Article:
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Web-only Exclusives
November 30, 2000

From Our Correspondent: Hirohito and the War
A conversation with biographer Herbert Bix

From Our Correspondent: A Rough Road Ahead
Bad news for the Philippines - and some others

From Our Correspondent: Making Enemies
Indonesia needs friends. So why is it picking fights?

Asiaweek Time Asia Now Asiaweek story

THE NEW REALITY

The economic shock waves are changing the nature of government

By Stuart Whitmore


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EVERY CRASH HAS ITS CASUALTIES. When Indonesian president Suharto resigned on May 21, Asia lost more than just its most durable leader. Suharto and his family and friends typified the cozy nexus of government and business - a guided capitalism that built an economic miracle on the "Asian values" of the state before the individual, stability before freedoms. For three decades, the model performed admirably, lifting millions out of poverty and placing them on the road to prosperity. Then came the Crisis - and with it the certainty that things in Asia will never be the same again.

But if the old ways are gone for good, what will replace them? Many look to the Philippines for an answer. In those halcyon days of growth, growth, growth, the Philippines' attachment to its own freewheeling style of democracy since 1986 must have amused some of its ASEAN partners. They are not laughing now. The Philippines graduated from IMF tutelage just as others were beginning to feel its sting. And in a rambunctious election, Joseph Ejercito Estrada succeeded Fidel Valdez Ramos as president. True, the Philippines has a long way to go in its own development program, but it already offers evidence that the authoritarian way to prosperity is not the only one.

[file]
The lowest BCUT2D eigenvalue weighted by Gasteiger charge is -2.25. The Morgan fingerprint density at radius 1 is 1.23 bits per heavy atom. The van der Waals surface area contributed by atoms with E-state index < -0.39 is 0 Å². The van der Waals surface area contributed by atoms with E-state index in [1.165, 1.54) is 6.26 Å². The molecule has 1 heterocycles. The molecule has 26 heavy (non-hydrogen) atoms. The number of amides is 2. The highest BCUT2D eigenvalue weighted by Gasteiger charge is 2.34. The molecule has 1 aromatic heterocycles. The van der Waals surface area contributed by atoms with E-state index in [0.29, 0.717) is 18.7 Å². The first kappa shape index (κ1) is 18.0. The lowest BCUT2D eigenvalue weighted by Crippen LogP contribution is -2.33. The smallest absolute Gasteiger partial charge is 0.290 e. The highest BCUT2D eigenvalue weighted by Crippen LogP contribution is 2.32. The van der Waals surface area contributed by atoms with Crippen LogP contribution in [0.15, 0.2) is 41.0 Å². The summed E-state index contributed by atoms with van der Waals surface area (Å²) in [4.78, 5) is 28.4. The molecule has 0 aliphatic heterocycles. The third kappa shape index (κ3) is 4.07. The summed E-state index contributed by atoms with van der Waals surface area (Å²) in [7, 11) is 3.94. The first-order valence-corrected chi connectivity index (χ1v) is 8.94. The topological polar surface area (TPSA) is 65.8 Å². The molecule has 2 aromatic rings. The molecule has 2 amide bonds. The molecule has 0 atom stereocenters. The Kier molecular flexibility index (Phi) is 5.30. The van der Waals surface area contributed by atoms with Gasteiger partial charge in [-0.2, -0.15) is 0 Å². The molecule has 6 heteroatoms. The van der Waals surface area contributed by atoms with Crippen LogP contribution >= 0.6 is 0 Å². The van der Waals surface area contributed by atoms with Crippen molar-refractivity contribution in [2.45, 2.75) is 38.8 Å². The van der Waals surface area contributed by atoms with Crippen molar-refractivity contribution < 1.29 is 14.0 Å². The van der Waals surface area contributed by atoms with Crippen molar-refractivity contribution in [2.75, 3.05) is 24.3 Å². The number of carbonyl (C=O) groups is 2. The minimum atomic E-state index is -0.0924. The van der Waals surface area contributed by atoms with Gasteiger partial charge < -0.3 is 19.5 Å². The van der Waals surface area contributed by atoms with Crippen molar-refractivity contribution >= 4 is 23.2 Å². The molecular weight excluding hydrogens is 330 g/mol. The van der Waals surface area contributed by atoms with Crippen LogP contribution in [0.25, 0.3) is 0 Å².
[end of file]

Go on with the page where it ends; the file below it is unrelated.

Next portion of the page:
A change of government in Thailand proved crucial in tackling the excesses and faults of the past. Bangkok was already moving to combat money politics and corruption when the fall of the baht a year ago intensified popular desire for change. The deficiencies of the old system were personified in prime minister Chavalit Yongchaiyudh, who was viewed as inept, beholden to vested interests and incapable of leading the country out of trouble. His replacement, Chuan Leekpai, represents a new start. "This government is different," says Phimol Phupipidh of Bangkok's University of Ramkhamhaeng. "Chuan is seen as the right man. People accept many things they would not have from other governments because they trust him." The Crisis has at once tempered the fractious political scene while igniting public awareness. With Chuan and through him, Thai democracy is visibly maturing.

The election of oppositionist Kim Dae Jung as president was a coming-of-age of sorts for Korean democracy. But now, as he seeks to rebuild the economy, Kim finds himself hamstrung by a hostile Parliament and an increasingly defiant workforce. "We must put our political house in order to avoid future crises," says Song Ja, president of Myongji University. Kim knows that. But do his enemies know it?